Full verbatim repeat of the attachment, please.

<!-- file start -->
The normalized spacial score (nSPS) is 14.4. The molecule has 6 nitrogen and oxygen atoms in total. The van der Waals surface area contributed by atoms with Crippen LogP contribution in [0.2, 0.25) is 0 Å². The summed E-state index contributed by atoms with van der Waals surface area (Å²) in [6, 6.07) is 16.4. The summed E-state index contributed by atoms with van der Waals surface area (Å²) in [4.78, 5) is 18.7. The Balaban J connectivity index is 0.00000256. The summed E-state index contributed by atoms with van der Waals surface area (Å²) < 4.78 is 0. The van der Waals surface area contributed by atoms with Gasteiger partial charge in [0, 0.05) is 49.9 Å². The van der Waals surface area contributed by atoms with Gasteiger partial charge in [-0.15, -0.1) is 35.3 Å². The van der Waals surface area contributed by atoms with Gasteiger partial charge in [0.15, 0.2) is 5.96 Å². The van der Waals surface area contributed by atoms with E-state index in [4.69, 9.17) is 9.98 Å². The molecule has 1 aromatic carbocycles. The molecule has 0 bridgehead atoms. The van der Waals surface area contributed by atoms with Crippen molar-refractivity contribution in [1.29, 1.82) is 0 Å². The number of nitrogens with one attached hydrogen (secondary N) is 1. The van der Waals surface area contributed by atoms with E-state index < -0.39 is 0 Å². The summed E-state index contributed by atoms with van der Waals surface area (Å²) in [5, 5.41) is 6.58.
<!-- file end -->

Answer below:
The normalized spacial score (nSPS) is 14.4. The molecule has 6 nitrogen and oxygen atoms in total. The van der Waals surface area contributed by atoms with Crippen LogP contribution in [0.2, 0.25) is 0 Å². The summed E-state index contributed by atoms with van der Waals surface area (Å²) in [6, 6.07) is 16.4. The summed E-state index contributed by atoms with van der Waals surface area (Å²) in [4.78, 5) is 18.7. The Balaban J connectivity index is 0.00000256. The summed E-state index contributed by atoms with van der Waals surface area (Å²) < 4.78 is 0. The van der Waals surface area contributed by atoms with Gasteiger partial charge in [0, 0.05) is 49.9 Å². The van der Waals surface area contributed by atoms with Gasteiger partial charge in [-0.15, -0.1) is 35.3 Å². The van der Waals surface area contributed by atoms with Gasteiger partial charge in [0.15, 0.2) is 5.96 Å². The van der Waals surface area contributed by atoms with E-state index in [4.69, 9.17) is 9.98 Å². The molecule has 1 aromatic carbocycles. The molecule has 0 bridgehead atoms. The van der Waals surface area contributed by atoms with Crippen molar-refractivity contribution in [1.29, 1.82) is 0 Å². The number of nitrogens with one attached hydrogen (secondary N) is 1. The van der Waals surface area contributed by atoms with E-state index < -0.39 is 0 Å². The summed E-state index contributed by atoms with van der Waals surface area (Å²) in [5, 5.41) is 6.58.